Skip to content

RECAP’s Steve Schultze at the Gov 2.0 Expo

2009 September 8
by recapthelaw

RECAP co-author Steve Schultze is having a busy month. Last week, he released a new paper called “Electronic Public Access Fees and the United States Federal Courts’ Budget: An Overview.” It provides a comprehensive overview of PACER’s budget. It explains how the courts decide how much to charge for PACER and how the money is spent. It’s an invaluable roadmap for anyone interested in understanding the debate over PACER’s future.

Today, Steve is at the Gov 2.0 Expo giving a talk about RECAP. If you’re at the expo as well, we hope you’re planning to go to the talk, which starts at 10:50. If not, you can see a pre-recorded version of his talk here:

Finally, next week Steve will start his new job as associate director of the Center for Information Technology Policy at Princeton, which is the home of RECAP and its other co-authors. The rest of the RECAP team is excited that we’ll soon have Steve as a colleague as well as a co-author.

2 Responses leave one →
  1. September 9, 2009

    Steve Schultze’s preliminary paper of Electronic Public Access Fees and the United States Federal Courts’ Budget was enlightening and disturbing.

    As a non-attorney and average man who has been significantly impeded by PACER’s fees, I was disturbed by the fact that such fees go well beyond support and funding of public access to public records. I had assumed that PACER, also, funded the ECF system, which in my view it should not do, but, in addition, funded many other of the federal court’s IT needs.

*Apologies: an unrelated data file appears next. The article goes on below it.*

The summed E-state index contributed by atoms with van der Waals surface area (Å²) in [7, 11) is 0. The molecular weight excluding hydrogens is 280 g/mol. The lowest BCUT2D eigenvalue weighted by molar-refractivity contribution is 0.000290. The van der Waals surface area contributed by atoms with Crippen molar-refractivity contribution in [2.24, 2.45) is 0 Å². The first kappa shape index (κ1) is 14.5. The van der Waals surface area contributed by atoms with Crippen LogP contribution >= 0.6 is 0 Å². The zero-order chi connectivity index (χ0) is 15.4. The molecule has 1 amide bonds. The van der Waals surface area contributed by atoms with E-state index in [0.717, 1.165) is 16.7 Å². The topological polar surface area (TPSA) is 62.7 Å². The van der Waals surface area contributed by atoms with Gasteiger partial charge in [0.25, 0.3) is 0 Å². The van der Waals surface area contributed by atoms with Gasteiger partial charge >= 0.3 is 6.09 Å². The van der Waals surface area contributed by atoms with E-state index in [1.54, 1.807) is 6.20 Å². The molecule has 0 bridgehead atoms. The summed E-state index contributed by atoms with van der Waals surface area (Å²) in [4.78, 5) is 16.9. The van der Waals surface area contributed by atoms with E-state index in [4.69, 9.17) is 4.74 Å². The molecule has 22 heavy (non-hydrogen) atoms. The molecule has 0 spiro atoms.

PACER fee waivers do not serve the need. Members of the general public are excluded from such waivers.

    Consistent with Judicial Conference policy, courts may, upon a showing of cause, exempt indigents, bankruptcy case trustees, individual researchers associated with educational institutions, courts, section 501(c)(3) not-for-profit organizations, court appointed pro bono attorneys, and pro bono ADR neutrals from payment of these fees.

    One item that appears to be rather strange within the Judiciary Information Technology Fund Annual Report of 2006 is the line item funding source of Deposits from Salaries and Expenses Account in the amount of Two Hundred Sixty Million Dollars ($260,000,000.00). Perhaps the Judicial Conference and Administrative Offices need to take the JITF mainstream and not treat IT requirements as a bastard child. Ask Congress for direct funding. Keep two things in mind. Public records belong to the public. “Equal access” and “equal justice” are trump cards.

  2. Anonymous permalink
    September 10, 2009

    Improve PACER!

Leave a Reply

Note: You can use basic XHTML in your comments. Your email address will never be published.

Subscribe to this comment feed via RSS